The Centers for Diseases Control and Prevention and the Food and Drug Administration recommended pausing the use of the Johnson & Johnson single-dose COVID-19 vaccine in the U.S. on April 13 due to “a small number of reports of a rare and severe type of blood clot” among those who had received the vaccine, according to the CDC.
In nearly 7 million people who received the J&J vaccine, six cases of these blood clots have been reported, all of them among women ages 18 to 48.
Previously, the J&J vaccine was one of three COVID-19 vaccine options found at pharmacies and health centers around Athens, along with the two-dose Moderna and Pfizer vaccines. The University of Georgia’s Health Center was offering all three vaccines to students until Tuesday’s CDC guidance was released.
According to the CDC, no such reports of blood clotting have occurred among those who received the Moderna or Pfizer vaccines, collectively totaling around 200 million in the U.S.
Manager and co-owner of Hodgson’s Pharmacy, Rabun Neves, said the incident gives her further confidence in the safety of COVID-19 vaccines being administered.
“Our vaccine reporting system is so good that it caught six cases of this, and that's about one in a million,” Neves said. “That makes me feel that much better about all vaccines that we administer in the United States.”
Hodgson’s has been providing vaccines through the Georgia Department of Public Health since January, administering the Moderna vaccine and more recently, the J&J vaccine. After receiving its first doses last week, the pharmacy administered about 450 J&J shots and partnered with Milledge Avenue Baptist Church to host a pop-up, walk-in J&J vaccination clinic last weekend.
Like all vaccination sites in Georgia, Hodgson’s had to pause its use of the J&J vaccine starting Tuesday until further notice. Neves said the shipment of J&J vaccines she received last week are good for use until mid-June and are being “quarantined” in a tightly-controlled vaccine refrigerator.
When cancelling scheduled J&J vaccination appointments, Neves said about half of her customers were willing to receive the Moderna shot instead and the other half wanted to hold off altogether.
Ava Burgess, a senior economics and international business major at UGA, said she was not willing to receive the Moderna or Pfizer vaccines because of the messenger RNA technology used to make them.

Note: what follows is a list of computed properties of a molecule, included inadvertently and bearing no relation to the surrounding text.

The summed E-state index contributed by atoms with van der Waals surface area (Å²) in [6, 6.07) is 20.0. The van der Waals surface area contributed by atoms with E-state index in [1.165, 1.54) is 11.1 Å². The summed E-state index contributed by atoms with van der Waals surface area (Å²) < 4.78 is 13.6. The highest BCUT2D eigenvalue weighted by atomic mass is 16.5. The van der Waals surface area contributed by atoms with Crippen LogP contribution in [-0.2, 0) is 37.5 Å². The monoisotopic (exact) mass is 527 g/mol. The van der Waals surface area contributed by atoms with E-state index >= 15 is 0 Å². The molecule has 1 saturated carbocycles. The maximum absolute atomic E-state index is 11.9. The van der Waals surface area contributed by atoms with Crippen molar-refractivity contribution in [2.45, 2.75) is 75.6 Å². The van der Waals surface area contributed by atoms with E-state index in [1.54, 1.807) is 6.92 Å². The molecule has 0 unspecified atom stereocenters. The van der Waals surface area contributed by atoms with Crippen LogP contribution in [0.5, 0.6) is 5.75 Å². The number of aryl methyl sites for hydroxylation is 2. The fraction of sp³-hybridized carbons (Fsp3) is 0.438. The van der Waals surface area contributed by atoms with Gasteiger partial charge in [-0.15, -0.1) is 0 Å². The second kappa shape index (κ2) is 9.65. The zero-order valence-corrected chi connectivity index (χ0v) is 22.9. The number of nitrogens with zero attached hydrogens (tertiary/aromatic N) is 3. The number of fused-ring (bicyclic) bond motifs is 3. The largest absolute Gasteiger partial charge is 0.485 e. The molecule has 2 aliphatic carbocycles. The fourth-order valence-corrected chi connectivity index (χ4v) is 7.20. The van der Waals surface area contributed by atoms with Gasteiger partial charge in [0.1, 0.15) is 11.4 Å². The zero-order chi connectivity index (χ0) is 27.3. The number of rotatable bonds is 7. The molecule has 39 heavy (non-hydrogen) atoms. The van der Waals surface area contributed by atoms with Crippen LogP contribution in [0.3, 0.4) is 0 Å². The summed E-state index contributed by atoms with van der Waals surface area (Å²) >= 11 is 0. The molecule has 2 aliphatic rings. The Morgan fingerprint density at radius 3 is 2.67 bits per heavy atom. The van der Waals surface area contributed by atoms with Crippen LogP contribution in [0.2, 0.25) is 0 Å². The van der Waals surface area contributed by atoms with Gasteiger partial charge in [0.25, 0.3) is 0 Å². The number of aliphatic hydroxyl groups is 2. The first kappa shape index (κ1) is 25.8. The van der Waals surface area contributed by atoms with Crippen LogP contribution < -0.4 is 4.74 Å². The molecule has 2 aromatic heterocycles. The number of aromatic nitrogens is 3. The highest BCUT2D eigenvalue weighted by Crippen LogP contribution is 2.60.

mRNA vaccines have been researched for decades on cancer and viruses like flu and Zika. Authorized by the FDA for emergency use, the technology uses a genetic code to “instruct the body to produce the spike protein displayed on the surface of the virus,” according to Pfizer, which creates an immune response in the body if it is later exposed to the virus.
While the use of mRNA technology has been studied since the 1980s, the recent coronavirus vaccines are its first use in a large-scale vaccination effort.
“Even if they did everything right and all the research, they cannot tell us the long term effects of them,” Burgess said. “Johnson & Johnson is old technology stuff we've been using forever and something I'm comfortable with. I just wasn't willing to risk the maybe.”
Planning to work for a COVID-19 cautious family over the summer, Burgess instead received the J&J vaccine on April 7. After researching the incidents leading to the vaccine being recalled, Burgess said she is not concerned about her chances of being adversely affected given the low rates of occurrence and would still have chosen the J&J vaccine over the alternatives.
J&J’s single-dose administration compared to the weeks-apart two-dose of Pfizer and Moderna intrigued Ryan Beitzell, a junior finance, international business and political science major. He received it from the University Health Center on April 12, the day before the recall.
Beitzell said he wanted to be vaccinated for the sake of his family and once he learned the blood clotting cases were found in only a small number of specifically women, he was put at ease.
Neves said she speculates the J&J vaccine administration will be able to resume once practitioners across the country are equipped to treat any potential blood clots that could result, as the ones seen in this case require a different treatment than usual.